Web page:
Sooner Sports: Steven Pledger Flying Under the Radar

thebigabd

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Flying Under the Radar
Sharp-shooting freshman Steve Pledger participates in a summer Q&A.

July 8, 2009

NORMAN, Okla. - Oklahoma men's basketball fans know that you don't have to be a McDonald's High School All-American to excel on the collegiate level. Sooner standouts such as Tim McCalister, Darryl "Choo" Kennedy, Stacey King, Ryan Minor, Hollis Price and Eduardo Najera all rank among OU's career scoring leaders, but none of them played in the most prestigious of the annual high school All-America games.

Steve Pledger could be the next player to join that group of Sooner stars. An incoming freshman from Chesapeake, Va., Pledger was regarded as a borderline top-100 national prospect last year at Atlantic Shores Christian School and has flown under the recruiting radar for much of his life. The 6-4, 220-pound guard hopes he's a pleasant surprise this year to OU fans who don't know much about him.

Pledger, who earned first-team National Christian School Athletic Association All-American honors last year when he averaged 22.0 points, 7.1 rebounds and 4.4 assists per game for his 32-2 Seahawks, is a noted 3-point shooter. But he says he's recently added other elements to his game that have made him a more complete player and ready to contribute from the get go in 2009-10.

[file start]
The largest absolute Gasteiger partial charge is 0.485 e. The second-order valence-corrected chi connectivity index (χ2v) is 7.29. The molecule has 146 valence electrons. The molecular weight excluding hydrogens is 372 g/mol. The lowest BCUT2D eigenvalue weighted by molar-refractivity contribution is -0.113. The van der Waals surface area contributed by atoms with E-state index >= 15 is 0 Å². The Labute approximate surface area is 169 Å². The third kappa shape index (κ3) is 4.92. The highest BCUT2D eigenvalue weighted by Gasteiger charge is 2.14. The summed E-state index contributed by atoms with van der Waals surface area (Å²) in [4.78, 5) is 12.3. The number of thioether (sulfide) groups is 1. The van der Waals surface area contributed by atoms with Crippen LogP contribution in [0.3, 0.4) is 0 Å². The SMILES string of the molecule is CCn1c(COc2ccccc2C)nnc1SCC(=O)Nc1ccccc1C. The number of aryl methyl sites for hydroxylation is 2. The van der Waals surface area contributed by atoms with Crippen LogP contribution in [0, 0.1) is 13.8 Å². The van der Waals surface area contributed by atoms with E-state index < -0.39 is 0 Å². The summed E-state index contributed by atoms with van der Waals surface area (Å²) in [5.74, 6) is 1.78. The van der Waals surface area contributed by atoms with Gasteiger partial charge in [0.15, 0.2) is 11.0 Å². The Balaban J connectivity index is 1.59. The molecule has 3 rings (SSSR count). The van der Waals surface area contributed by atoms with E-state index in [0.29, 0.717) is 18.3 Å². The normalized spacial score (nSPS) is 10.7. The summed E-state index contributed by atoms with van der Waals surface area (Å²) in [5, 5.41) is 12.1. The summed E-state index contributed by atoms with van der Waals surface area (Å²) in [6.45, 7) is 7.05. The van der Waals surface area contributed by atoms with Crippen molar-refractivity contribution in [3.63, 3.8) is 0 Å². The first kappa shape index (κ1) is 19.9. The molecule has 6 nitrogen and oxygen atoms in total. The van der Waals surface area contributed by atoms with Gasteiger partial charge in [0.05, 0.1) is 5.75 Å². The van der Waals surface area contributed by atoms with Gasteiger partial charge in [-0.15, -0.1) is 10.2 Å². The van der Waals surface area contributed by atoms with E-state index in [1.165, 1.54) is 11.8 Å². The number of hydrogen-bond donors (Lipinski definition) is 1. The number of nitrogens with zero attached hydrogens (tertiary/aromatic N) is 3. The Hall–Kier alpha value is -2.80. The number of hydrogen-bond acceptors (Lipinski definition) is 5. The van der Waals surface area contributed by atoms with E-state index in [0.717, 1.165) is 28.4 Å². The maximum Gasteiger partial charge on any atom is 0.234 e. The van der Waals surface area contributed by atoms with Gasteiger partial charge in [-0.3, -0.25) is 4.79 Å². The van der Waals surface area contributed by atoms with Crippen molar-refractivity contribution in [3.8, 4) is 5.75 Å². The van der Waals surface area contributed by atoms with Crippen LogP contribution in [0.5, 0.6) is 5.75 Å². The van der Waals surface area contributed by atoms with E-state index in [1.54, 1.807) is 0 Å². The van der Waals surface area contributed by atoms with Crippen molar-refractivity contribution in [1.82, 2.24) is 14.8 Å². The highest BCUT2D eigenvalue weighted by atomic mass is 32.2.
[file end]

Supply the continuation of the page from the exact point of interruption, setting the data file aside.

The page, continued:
The does-a-little-bit-of-everything guard talked with SoonerSports.com this week about a variety of topics, including summer school, music, his hoops ability and why he picked Oklahoma.

Q: How are you adapting to Norman and OU?
A: "The adaptation process is getting better. I'm getting used to waking up early and lifting weights and things like that. It's a cool place, a little quiet right now. I'm adapting fine."

Q: What do you like the most about Oklahoma so far?
A: "The players. We're all tight. Everybody's cool and nobody goes and does their own thing. Everybody stays together. I really like the camaraderie."

Q: What summer school classes are you taking?
A: "I took History of Jazz and right now am taking Leadership, which is a military class in the Armory."

Q: Wayman Tisdale is regarded as the best basketball player in OU history and he was also a noted jazz musician. Did you learn about him?